Eastern Mediterranean Health Journal | Past issues | Volume 24, 2018 | Volume 24, issue 12 | Engaging countries and strengthening partnerships towards

Engaging countries and strengthening partnerships towards

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WHO events addressing public health priorities

Citation: Engaging countries and strengthening partnerships towards better maternal and child health. East Mediterr Health J. 2018;24(12):1181-1183 https://doi.org/10.26719/2018.24.12.1181

Copyright © World Health Organization (WHO) 2018. Some rights reserved. This work is available under the CC BY-NC-SA 3.0 IGO license (https://creativecommons.org/licenses/by-nc-sa/3.0/igo).

1This report is extracted from the Summary report on the Regional meeting for engaging countries and strengthening partnerships towards better maternal and child health, Amman, Jordan, 21–23 November 2018 (http://applications.emro.who.int/docs/IC_Meet_Rep_2018_EN_20789.pdf?ua=1).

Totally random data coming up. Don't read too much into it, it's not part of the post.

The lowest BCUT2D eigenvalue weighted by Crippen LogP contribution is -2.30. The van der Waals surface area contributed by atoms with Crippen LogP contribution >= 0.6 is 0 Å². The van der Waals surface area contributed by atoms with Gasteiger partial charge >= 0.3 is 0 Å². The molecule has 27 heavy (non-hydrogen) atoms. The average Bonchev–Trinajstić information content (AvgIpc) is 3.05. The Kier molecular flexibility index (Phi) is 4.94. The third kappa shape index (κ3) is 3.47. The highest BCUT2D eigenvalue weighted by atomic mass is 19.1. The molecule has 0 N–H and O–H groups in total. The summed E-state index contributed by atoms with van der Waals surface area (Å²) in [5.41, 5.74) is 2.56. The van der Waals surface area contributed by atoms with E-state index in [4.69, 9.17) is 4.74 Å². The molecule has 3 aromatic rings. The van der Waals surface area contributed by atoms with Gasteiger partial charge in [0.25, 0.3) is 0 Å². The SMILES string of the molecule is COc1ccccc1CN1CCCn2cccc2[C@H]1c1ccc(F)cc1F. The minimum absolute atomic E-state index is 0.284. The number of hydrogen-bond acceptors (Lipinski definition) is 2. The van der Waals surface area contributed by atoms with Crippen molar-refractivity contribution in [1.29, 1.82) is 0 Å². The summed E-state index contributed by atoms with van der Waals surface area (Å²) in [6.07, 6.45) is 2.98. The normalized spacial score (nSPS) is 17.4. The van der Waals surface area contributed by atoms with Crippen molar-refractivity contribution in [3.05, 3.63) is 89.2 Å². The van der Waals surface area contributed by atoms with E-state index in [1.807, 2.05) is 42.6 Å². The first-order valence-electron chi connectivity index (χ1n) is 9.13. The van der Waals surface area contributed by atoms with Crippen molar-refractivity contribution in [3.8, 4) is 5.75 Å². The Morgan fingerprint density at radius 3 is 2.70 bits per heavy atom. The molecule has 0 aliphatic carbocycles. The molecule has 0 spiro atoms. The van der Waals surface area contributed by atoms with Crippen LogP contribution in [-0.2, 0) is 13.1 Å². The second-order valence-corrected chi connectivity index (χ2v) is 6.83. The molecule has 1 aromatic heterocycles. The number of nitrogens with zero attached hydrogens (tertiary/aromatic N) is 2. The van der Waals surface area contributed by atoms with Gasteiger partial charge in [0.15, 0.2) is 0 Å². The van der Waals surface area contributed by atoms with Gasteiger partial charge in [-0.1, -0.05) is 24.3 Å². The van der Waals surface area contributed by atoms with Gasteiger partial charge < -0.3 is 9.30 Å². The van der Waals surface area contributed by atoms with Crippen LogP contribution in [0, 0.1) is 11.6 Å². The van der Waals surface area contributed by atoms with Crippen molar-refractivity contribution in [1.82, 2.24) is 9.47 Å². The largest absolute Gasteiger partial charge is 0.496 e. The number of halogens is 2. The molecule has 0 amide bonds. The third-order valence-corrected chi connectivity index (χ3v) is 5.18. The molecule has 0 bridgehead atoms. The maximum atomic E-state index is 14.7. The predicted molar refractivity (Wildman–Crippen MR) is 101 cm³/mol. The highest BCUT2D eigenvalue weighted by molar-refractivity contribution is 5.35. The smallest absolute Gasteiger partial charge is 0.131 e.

Introduction

Inadequate progress in reducing maternal, neonatal and child mortality had been made in the Eastern Mediterranean Region (EMR) (1). WHO had been founded on the principle that all people should be able to realize their right to the highest possible level of health. In line with this, and the regional Vision 2023 for the health and wellbeing of people in the Region and Thirteenth General Programme of Work (GPW 13) (2), WHO had developed and updated guidelines and tools to help strengthen national reproductive and maternal health services covering preconception care, family planning, antenatal and intrapartum care, medical eligibility criteria and selected practice recommendations for contraception use, and Robson classification (3) and non-clinical interventions to reduce unnecessary caesarean sections (4).

In support of these guidelines, the World Health Organization Regional Office for the Eastern Mediterranean (WHO/EMRO) held a regional meeting for engaging countries and strengthening partnerships towards better maternal and child health in Amman, Jordan, from 21 to 23 November 2018. The objectives of the meeting were to: